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Renascence Editions

Montaigne's Essays: Book II.


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Note on the e-text: this Renascence Editions text was provided by Ben R. Schneider, Lawrence University, Wisconsin. It is in the public domain. "Florio's Translation of Montaigne's Essays was first published in 1603. In 'The World's Classics' the first volume was published in 1904, and reprinted in 1910 and 1924." Content unique to this presentation is copyright © 1998 The University of Oregon. For nonprofit and educational uses only.



THOSE who compare Cato the Censor to Cato the Younger that killed himselfe, compare two notable natures, and in forme neare one unto another. The first exploited his sundrie waies and excelleth in military exploits and utilitie of his publike vacations. But the youngers vertue (besides that it were blasphemy in vigor to compare any unto him) was much more sincere and unspotted. For who will discharge the Censors of envie and ambition that durst counterchecke the honour of Scipio in goodnes and all other parts of excellencie, farre greater and better than him or any other man living in his age? Amongst other things reported of him, this is one, that in his eldest a he gave himselfe with so earnest a longing to the Greek tong, as if it had been to quench a long burning thirst, a thing in mine opinion not very honourable in him. It is properly that which we call doting, or to become a childe againe. All things have their season yea the good and all. And I may say my Paternoster out of season. As T. Quintius Flaminius was accused, forasmuch as being generall of an army, even in the houre of the conflict he was seene to withdraw himselfe apart, ammusing,himselfe to pray God, although he gained the battell.
Imponit finem sapiens et rebus honestis. -- JUVEN. Sat. vi. 344

A wise-man will use moderation,
Even in things of commendation.

  Eudemonidas seeing Xenocrates very old laboriously apply himselfe in his schoole-lectures, said, When will this man know something, since he is yet learning? And Philopoemen, to those who highly extolled King Ptolomey because he daily hardened his body to the exercise of armes: It is not (said he) a matter commendable in a King of his age in them to exercise himselfe, he should now really and substantially imploy them. Wise men say that young men should make their preparations and old men enjoy them. And the greatest vice they note in us is, that our desires do uncessantly grow yonger and yonger. We are ever beginning anew to live. Our studies and our desires should sometimes have a feeling of age. We have a foote in the grave, and our appetites and pursuits are but new-borne.
Tu secanda marmora
Locas sub ipsum funus, et sepulcri
Immemor, struis domos.  -- HOR. Car. 1. ii. ed. xviii.

You, when you should be going to your grave,
Put marble out to worke, in houses brave,
Unmindfull of the buriall you must have.

  The longest of my desseignes doth not extend to a whole yeare: now I only apply my selfe to make an end: I shake off all my new hopes and enterprises: I bid my last farewell to all the places I leave, and daily dispossess my selfe of what I have. Olim jam nec perit quicquam mihi, nec acquiritur. Plus superest viatici quam viæ (17. 2 SEN. Epist. lxxvii.) 'It is a good while since I neither loose nor get any thing: I have more to beare my charges then way to goe.'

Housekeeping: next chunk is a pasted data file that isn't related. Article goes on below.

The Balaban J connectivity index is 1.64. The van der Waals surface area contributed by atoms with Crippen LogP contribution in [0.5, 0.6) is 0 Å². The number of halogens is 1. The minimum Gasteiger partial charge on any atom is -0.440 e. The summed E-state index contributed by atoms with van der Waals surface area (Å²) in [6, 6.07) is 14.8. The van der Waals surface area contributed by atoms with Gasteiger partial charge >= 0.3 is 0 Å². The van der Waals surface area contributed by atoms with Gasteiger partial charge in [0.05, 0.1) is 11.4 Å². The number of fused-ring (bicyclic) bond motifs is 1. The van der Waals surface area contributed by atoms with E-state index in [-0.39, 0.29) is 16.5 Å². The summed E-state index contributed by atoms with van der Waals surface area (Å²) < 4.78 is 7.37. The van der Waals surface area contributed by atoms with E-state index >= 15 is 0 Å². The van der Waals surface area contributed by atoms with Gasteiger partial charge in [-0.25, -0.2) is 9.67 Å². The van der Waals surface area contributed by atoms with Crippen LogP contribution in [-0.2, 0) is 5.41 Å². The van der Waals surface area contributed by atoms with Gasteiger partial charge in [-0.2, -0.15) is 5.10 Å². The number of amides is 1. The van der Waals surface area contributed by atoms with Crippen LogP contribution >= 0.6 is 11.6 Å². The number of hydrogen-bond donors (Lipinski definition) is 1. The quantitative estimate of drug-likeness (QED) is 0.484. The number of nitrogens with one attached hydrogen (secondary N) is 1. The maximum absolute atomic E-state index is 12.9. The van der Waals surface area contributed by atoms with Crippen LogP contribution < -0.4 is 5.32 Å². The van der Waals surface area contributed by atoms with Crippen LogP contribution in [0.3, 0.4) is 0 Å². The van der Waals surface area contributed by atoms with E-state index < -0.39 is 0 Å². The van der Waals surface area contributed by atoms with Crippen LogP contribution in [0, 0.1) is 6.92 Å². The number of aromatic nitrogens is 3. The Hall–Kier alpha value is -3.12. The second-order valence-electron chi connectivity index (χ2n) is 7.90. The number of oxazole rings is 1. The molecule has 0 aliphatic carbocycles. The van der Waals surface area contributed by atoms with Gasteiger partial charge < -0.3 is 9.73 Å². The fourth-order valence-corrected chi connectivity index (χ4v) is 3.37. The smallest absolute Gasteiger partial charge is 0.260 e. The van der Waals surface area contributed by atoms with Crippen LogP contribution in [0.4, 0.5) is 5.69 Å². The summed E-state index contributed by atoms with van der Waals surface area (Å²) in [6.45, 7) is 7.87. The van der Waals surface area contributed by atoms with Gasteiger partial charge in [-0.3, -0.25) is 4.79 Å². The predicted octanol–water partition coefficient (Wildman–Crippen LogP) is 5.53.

Vixi, et quem de derat cursum fortuna peregi. --VIRG. Æn. 1. iv. 653.

I have liv'd, and the race have past
Wherein my fortune had me plac't.

  To conclude, it is all the case I finde in my age, and that it suppresseth many cares and desires in me wherewith life is much disquieted. The care of  the worlds course, the care of riches, of greatnesse, of knowledge, of health, and of my selfe. This man learneth to speake when he should rather learne to hold his peace for ever. A man may alwaies continue his study, but not schooling. O fond-foolish for an old man to be ever an Abecedarian.
Diversos diversa iuvant, non omnibus annis
Omnia conveniunt. ----- CATUL. Eleg. i. 103.

Diverse delights to diverse nor to all
Do all things at all yeares convenient fall.

  If we must needs study, let us study something sorteable to our condition, that we may answer as he did, who being demanded what his studies would stead him in his decrepity, answered that he might the better and with more ease leave this world. Such a study was yong Catoes in forefeeling his approaching end, who lighted upon Platoes discourse on the soules immortality. Not as it may be supposed that long before he had not stored himselfe with all sorts of munition for such a dislodging. Of assurance, of constancy and instruction, he had more than Plato hath in all his writings. His science and his courage were in this respect above all Philosophy. Hee undertook this occupation, not for the service of his death, but as one who did not so much as interrupt his sleep in a deliberation of such consequence, who ever without choice or change continued his wonted studies, and all other accustomed actions of his life. The same night wherein the Pretorship was refused him he passed over in play. That wherein he must die, he spent in reading. The losse of life or office was all one to him.

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